Education / 27.03.2009

My understanding of this issue has changed since I wrote a response (How Similar? How Different?) to Vir Sanghvi’s article (The same people? Surely not).  Thanks to very thoughtful and deeply felt comments by readers (Kabir, Vikram and Vinod), a number of new perspectives suggest themselves and provoke further thinking. It is gratifying that this also bears out the premise of this blog – that while we may start with relatively unclear thoughts, we can help each other reason our way, most of the time, to arrive at a better understanding. I feel now that Sanghvi’s somewhat muddled beginning threw me off track. Let me repeat it in full here for continuity: Few things annoy me as much as the claims often advanced by well-meaning but wooly-headed (and usually Punjabi) liberals to the effect that when it comes to Indian and Pakistan, “We’re all the same people,...

Education / 24.03.2009

Vir Sanghvi, an editor at the Hindustan Times, has written an article (The same people? Surely not) in which he has expressed annoyance at the claims “often advanced by well-meaning but wooly-headed liberals to the effect that when it comes to Indian and Pakistan, ‘We’re all the same people, yaar.’” >Sanghvi says that “This may have been true once upon a time. Before 1947, Pakistan was part of undivided India and you could claim that Punjabis from West Punjab (what is now Pakistan) were as Indian as, say, Tamils from Madras. But time has a way of moving on [and] the gap between Indians and Pakistanis has now widened to the extent that we are no longer the same people in any significant sense.” This was brought home to Sanghvi by two major events over the last few weeks. “The first of these was the attack on...

Education / 08.03.2009

Lewis Lapham, Mohan Rao, Mohammad Iqbal. It’s odd how unrelated pieces from across time and space sometimes fall into place as if they were intended for each other. I began with Lewis Lapham’s brilliant take (Achievetrons, Harper’s Magazine, March 2009) on President Obama’s “Christmas shopping for cabinet officers.” These are the ‘Achievetrons,’ members of the ‘valedictocracy’ who got double 800s on their SATs and graduated from the top of the Ivy League. And then Lapham, in his inimitable style, pours a bucket of cold water on the prospects: For the past sixty years the deputies assigned to engineer the domestic and foreign policies of governments newly arriving in Washington have come outfitted with similar qualifications – first-class schools, state-of-the-art networking, apprenticeship in a legislative body or a think-tank – and for sixty years they have managed to weaken rather than strengthen the American democracy, ending their terms of office...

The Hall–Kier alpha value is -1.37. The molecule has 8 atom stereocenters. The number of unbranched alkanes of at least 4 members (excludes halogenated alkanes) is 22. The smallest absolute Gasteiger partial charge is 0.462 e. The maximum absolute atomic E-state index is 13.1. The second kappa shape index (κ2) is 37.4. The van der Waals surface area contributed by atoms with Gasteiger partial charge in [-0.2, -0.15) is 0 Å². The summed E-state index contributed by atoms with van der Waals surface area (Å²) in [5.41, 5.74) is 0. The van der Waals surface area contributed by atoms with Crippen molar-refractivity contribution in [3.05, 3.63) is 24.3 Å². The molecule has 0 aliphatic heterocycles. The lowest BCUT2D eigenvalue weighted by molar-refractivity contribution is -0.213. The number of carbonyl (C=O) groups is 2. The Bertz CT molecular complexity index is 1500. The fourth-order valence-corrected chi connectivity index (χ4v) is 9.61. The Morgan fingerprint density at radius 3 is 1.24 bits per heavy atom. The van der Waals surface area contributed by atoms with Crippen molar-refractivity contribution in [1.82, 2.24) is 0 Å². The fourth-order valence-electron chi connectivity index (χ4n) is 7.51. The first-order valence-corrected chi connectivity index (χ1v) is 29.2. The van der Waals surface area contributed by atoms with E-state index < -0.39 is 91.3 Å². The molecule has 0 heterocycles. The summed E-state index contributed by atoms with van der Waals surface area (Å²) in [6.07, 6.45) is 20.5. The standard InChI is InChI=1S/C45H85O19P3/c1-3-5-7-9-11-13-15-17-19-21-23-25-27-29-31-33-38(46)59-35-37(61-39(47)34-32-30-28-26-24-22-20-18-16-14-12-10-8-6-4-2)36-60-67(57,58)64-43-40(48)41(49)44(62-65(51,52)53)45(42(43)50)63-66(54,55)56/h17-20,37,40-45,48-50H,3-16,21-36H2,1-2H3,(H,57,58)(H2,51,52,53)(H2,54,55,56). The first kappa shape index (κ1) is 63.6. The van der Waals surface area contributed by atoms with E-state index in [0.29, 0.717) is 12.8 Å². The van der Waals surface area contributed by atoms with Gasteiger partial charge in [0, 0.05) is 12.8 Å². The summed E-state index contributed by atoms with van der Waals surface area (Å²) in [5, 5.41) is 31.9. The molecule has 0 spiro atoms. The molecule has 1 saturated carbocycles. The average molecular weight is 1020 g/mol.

Education, Religion / 23.02.2009

By FT and FoF This is an almost unedited record of an email exchange between a Fresh Teen (FT) and a Friend of the Family (FoF) spread over ten days (February 13-23, 2009). FT is educated in the leading convent school in Pakistan (established 1876). Her parents are both physicians with doctorates from England.  Friday, February 13, 2009 FoF: All the very best for the birthday tomorrow. Are you 14?  Saturday, February 14, 2009 FT:  Thanks!!! No, im 13. a fresh teen. FoF:  I read it first as frash been! Congratulations anyway for crossing the milestone. Now the hard slog begins. FT:  frash been!!!!!!??????? Why is it a hard slog??? FoF:  French beans in local language became distorted into frash been. Hard slog, because it is a long ways to go and your hair will turn white and your teeth will fall out by the time you are through!! FT:   well thats good to know!!!!! FoF: ...

Education / 10.02.2009

By Anil Kala There is a celebrated episode in Mahabharata known as ‘Yaksh Prasn’ (Yaksh’s Queries) which culminates in this question:   Kim aashcharyam? (What is the most amazing thing?)   Yudhishthir answers that despite knowing the inevitability of death our incessant desire for immortality is the most amazing thing.   The answer seemed very impressive to me until one day I thought this is really silly. I realized that things said in a dramatic manner often escape critical scrutiny. For example, that our desire to live at every cost is the most natural thing and the crux of our existence; without it life will not last another day. Didn’t Buddha say, ‘Being born is cause of all our miseries’?  Therefore if there is no compelling desire to live why would anyone want to live? What seemed amazing though was the conduct of Yaksh Himself. This entity claiming to be a...